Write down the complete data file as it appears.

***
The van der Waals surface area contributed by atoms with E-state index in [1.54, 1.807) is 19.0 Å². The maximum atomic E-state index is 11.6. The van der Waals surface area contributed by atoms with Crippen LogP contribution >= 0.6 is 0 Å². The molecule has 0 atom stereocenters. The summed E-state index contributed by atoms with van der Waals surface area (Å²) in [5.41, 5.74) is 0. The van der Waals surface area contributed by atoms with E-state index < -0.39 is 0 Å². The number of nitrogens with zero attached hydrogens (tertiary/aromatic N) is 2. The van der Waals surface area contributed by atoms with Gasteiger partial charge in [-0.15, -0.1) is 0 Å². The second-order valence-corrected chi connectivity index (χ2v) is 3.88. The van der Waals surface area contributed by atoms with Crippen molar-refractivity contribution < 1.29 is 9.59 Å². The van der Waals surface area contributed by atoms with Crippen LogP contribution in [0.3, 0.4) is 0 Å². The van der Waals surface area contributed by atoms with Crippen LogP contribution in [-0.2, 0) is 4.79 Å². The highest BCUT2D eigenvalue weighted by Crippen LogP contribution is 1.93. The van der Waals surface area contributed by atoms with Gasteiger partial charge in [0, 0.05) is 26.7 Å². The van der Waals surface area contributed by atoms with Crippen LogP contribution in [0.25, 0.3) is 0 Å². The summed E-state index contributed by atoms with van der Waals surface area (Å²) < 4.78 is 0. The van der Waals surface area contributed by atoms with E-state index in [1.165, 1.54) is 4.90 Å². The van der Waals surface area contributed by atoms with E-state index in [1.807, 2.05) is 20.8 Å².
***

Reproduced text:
The van der Waals surface area contributed by atoms with E-state index in [1.54, 1.807) is 19.0 Å². The maximum atomic E-state index is 11.6. The van der Waals surface area contributed by atoms with Crippen LogP contribution >= 0.6 is 0 Å². The molecule has 0 atom stereocenters. The summed E-state index contributed by atoms with van der Waals surface area (Å²) in [5.41, 5.74) is 0. The van der Waals surface area contributed by atoms with E-state index < -0.39 is 0 Å². The number of nitrogens with zero attached hydrogens (tertiary/aromatic N) is 2. The van der Waals surface area contributed by atoms with Gasteiger partial charge in [-0.15, -0.1) is 0 Å². The second-order valence-corrected chi connectivity index (χ2v) is 3.88. The van der Waals surface area contributed by atoms with Crippen molar-refractivity contribution < 1.29 is 9.59 Å². The van der Waals surface area contributed by atoms with Crippen LogP contribution in [0.3, 0.4) is 0 Å². The van der Waals surface area contributed by atoms with Crippen LogP contribution in [-0.2, 0) is 4.79 Å². The highest BCUT2D eigenvalue weighted by Crippen LogP contribution is 1.93. The van der Waals surface area contributed by atoms with Gasteiger partial charge in [0, 0.05) is 26.7 Å². The van der Waals surface area contributed by atoms with Crippen LogP contribution in [0.25, 0.3) is 0 Å². The summed E-state index contributed by atoms with van der Waals surface area (Å²) < 4.78 is 0. The van der Waals surface area contributed by atoms with E-state index in [1.165, 1.54) is 4.90 Å². The van der Waals surface area contributed by atoms with E-state index in [1.807, 2.05) is 20.8 Å².